Apple Watch 4 hands-on: bigger is better



Apple just announced a redesigned Apple Watch Series 4, with a bigger display, faster processor, and built-in EKG scanner. The display frankly looks great — it isn’t quite edge-to-edge, but it makes the Series 3 look pretty cramped. The colors are bright and vivid on a fully black background — and though I’m not a fan of the super-busy new watchfaces, I could see people really getting into having more information on them.

That’s the main takeaway for me, but for Apple the main takeaway is that it has much better health features, including fall detection and improved heart rate monitoring.

Inside the Apple Watch Series 4, there’s a new dual-core 64-bit S4 processor, custom designed to improve performance. Apple claims this latest Watch should be two times faster than the previous models, which will help with app load times and general use of the Watch interface. During our brief time with the Apple Watch Series 4, I can’t say I noticed it being all that much faster than before, but it will take much more testing to say.


While there’s a new processor, there’s also a lot of other hardware changes underneath the new display. An updated accelerometer and gyroscope combine together to allow the Apple Watch Series 4 to detect falls. If you’ve fallen and you’re immobile for a minute, then this new Apple Watch will automatically call emergency services for you. It’s not a feature you’re obviously going to use every day, but it’s there and ready if you need it. It’s also not something I tested here in the hands-on area. Sorry.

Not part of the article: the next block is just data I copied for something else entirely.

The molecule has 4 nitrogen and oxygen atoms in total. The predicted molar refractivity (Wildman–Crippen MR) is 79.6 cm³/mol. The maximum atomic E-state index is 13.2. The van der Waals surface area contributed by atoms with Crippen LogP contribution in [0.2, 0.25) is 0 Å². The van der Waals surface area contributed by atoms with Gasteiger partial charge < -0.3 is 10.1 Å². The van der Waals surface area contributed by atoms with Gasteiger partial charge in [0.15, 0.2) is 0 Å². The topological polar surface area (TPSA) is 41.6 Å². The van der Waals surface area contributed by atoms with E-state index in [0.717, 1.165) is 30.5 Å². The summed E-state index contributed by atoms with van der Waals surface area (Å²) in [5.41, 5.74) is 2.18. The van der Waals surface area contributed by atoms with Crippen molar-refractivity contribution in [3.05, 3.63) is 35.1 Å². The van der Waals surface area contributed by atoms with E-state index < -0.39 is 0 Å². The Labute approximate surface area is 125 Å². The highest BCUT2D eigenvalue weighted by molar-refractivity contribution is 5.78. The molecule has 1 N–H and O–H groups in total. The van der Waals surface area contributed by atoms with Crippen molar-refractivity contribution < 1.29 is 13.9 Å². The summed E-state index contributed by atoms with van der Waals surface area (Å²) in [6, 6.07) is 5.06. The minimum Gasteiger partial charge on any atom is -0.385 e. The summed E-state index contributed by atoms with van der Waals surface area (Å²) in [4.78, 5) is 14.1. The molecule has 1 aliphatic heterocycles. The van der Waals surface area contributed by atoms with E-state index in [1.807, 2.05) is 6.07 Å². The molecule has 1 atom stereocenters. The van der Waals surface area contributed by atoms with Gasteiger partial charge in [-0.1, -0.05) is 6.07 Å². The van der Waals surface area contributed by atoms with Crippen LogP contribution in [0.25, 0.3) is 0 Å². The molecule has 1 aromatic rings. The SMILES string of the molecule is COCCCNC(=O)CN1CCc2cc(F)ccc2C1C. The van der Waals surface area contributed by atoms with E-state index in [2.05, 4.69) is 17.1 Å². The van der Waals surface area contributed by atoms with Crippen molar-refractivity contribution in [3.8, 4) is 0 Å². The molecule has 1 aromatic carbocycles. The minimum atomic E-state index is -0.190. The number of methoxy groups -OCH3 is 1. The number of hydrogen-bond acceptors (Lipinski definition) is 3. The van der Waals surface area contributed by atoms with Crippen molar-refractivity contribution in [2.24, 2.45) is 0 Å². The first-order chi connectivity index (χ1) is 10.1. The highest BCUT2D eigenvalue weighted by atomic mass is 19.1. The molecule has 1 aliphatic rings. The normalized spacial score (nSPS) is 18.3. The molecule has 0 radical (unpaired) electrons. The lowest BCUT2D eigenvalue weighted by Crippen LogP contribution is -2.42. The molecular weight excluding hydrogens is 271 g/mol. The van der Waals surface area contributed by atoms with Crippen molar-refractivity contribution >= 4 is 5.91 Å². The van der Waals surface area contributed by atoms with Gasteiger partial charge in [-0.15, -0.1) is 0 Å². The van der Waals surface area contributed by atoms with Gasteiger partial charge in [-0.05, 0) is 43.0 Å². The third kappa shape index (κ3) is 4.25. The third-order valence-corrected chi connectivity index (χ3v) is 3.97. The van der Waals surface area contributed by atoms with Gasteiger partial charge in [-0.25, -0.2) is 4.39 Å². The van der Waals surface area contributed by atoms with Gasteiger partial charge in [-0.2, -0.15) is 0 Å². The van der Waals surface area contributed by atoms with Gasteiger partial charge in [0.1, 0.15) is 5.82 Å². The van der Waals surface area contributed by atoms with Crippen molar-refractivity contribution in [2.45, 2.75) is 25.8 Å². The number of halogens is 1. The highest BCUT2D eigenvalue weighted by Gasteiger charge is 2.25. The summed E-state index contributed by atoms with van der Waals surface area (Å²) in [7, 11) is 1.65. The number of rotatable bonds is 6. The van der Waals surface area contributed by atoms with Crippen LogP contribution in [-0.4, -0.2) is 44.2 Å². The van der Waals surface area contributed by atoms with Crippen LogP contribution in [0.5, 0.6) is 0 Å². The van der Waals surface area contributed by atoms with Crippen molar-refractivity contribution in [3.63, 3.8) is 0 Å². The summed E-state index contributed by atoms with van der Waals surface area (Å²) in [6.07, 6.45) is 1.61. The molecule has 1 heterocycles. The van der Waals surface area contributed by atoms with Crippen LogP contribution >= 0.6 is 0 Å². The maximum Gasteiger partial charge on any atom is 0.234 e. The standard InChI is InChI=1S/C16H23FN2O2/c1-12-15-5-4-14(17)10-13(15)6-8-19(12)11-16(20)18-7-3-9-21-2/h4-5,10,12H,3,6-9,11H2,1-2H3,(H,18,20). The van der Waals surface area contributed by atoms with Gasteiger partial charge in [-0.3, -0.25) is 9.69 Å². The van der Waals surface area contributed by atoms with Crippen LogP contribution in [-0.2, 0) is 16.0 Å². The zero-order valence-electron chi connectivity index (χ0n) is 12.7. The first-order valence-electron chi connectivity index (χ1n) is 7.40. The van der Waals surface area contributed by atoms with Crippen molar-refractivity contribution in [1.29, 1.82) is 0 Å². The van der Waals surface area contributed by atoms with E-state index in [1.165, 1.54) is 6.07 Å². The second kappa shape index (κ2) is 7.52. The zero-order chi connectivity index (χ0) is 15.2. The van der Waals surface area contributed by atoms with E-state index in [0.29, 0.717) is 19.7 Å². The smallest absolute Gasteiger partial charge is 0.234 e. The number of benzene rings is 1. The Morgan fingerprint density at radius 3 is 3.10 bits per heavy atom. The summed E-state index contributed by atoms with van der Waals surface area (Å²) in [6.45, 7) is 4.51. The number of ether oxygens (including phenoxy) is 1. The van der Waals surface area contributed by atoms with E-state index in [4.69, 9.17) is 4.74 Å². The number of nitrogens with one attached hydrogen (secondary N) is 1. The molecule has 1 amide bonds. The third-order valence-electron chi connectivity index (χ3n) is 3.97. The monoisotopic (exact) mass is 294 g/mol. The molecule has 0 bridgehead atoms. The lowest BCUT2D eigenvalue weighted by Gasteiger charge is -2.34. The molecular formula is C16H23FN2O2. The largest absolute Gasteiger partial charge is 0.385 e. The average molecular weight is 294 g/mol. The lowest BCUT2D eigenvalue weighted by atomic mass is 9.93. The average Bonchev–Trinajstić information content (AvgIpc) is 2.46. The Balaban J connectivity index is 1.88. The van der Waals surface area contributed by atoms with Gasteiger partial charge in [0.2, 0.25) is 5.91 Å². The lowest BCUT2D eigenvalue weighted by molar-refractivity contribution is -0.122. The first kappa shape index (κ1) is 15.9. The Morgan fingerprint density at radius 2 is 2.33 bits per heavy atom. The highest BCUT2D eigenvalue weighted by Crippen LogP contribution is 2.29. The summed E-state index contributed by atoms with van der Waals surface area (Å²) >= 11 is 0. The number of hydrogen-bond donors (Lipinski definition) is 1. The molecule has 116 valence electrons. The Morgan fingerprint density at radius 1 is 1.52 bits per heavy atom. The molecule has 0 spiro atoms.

Apple Watch Series 4 will also screen your heart rhythm for irregularities that appear to be atrial fibrillation, and send you alerts to go for a checkup. Apple has gone a step further, though, thanks to the ability to take an electrocardiogram (EKG). Apple’s latest Watch will be the first EKG product offered over the counter directly to consumers, and you can simply open an app and put your finger on the digital crown to trigger the EKG scan.

Unfortunately, that feature wasn’t available for us to try out on the demo units here. Another thing I couldn’t do was swap out my old Apple Watch band into the new, differently sized Series 4 casing. Apple says that the bands should still be largely compatible, but I am betting some will look just slightly off on the new watches — especially third-party bands.


Aside from the display, Apple has also overhauled the digital crown on the side of the device so it now includes haptic feedback. And you really can feel it, a tiny little stutter right under your finger that is almost mechanical. I don’t know how long Apple engineers spent working on it nor do I know really if it conveys some sort of real information with its little vibrations — but just as a thing that makes the watch feel nice, it’s great.

The speaker is also louder, and the rear of the watch is now a smooth black ceramic finish.

All of these hardware changes mean there’s clearly a bigger display, but the Apple Watch Series 4 is actually thinner than the previous models and it will still work with all existing bands. That’s good news if you’re upgrading from the original model from three years ago.

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